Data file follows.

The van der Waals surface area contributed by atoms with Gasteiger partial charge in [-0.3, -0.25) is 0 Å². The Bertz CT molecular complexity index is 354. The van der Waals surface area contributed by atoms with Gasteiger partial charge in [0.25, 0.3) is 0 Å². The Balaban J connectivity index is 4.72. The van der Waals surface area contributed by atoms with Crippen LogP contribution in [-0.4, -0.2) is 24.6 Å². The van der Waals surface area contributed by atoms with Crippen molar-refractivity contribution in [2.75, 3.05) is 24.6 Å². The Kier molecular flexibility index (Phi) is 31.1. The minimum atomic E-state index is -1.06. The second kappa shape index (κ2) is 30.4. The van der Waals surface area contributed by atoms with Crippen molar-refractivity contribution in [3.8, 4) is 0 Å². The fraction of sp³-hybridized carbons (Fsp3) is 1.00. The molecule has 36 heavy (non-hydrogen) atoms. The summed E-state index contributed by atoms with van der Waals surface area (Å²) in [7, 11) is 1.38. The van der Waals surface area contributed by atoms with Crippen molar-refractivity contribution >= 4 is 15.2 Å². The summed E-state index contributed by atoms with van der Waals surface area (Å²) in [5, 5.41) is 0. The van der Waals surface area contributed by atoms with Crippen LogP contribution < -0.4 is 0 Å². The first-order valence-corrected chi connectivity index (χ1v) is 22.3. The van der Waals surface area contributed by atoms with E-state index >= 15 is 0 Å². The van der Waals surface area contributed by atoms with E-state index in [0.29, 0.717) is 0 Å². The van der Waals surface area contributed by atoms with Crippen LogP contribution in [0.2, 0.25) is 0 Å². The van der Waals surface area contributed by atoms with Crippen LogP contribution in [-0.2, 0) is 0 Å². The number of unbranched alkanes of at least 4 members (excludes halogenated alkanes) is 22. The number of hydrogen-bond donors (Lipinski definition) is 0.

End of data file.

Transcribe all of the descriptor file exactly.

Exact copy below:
The van der Waals surface area contributed by atoms with Gasteiger partial charge in [-0.3, -0.25) is 0 Å². The Bertz CT molecular complexity index is 354. The van der Waals surface area contributed by atoms with Gasteiger partial charge in [0.25, 0.3) is 0 Å². The Balaban J connectivity index is 4.72. The van der Waals surface area contributed by atoms with Crippen LogP contribution in [-0.4, -0.2) is 24.6 Å². The van der Waals surface area contributed by atoms with Crippen molar-refractivity contribution in [2.75, 3.05) is 24.6 Å². The Kier molecular flexibility index (Phi) is 31.1. The minimum atomic E-state index is -1.06. The second kappa shape index (κ2) is 30.4. The van der Waals surface area contributed by atoms with Crippen molar-refractivity contribution in [3.8, 4) is 0 Å². The fraction of sp³-hybridized carbons (Fsp3) is 1.00. The molecule has 36 heavy (non-hydrogen) atoms. The summed E-state index contributed by atoms with van der Waals surface area (Å²) in [7, 11) is 1.38. The van der Waals surface area contributed by atoms with Crippen molar-refractivity contribution >= 4 is 15.2 Å². The summed E-state index contributed by atoms with van der Waals surface area (Å²) in [5, 5.41) is 0. The van der Waals surface area contributed by atoms with Crippen LogP contribution < -0.4 is 0 Å². The first-order valence-corrected chi connectivity index (χ1v) is 22.3. The van der Waals surface area contributed by atoms with E-state index >= 15 is 0 Å². The van der Waals surface area contributed by atoms with E-state index in [0.29, 0.717) is 0 Å². The van der Waals surface area contributed by atoms with Crippen LogP contribution in [0.2, 0.25) is 0 Å². The van der Waals surface area contributed by atoms with Crippen LogP contribution in [-0.2, 0) is 0 Å². The number of unbranched alkanes of at least 4 members (excludes halogenated alkanes) is 22. The number of hydrogen-bond donors (Lipinski definition) is 0.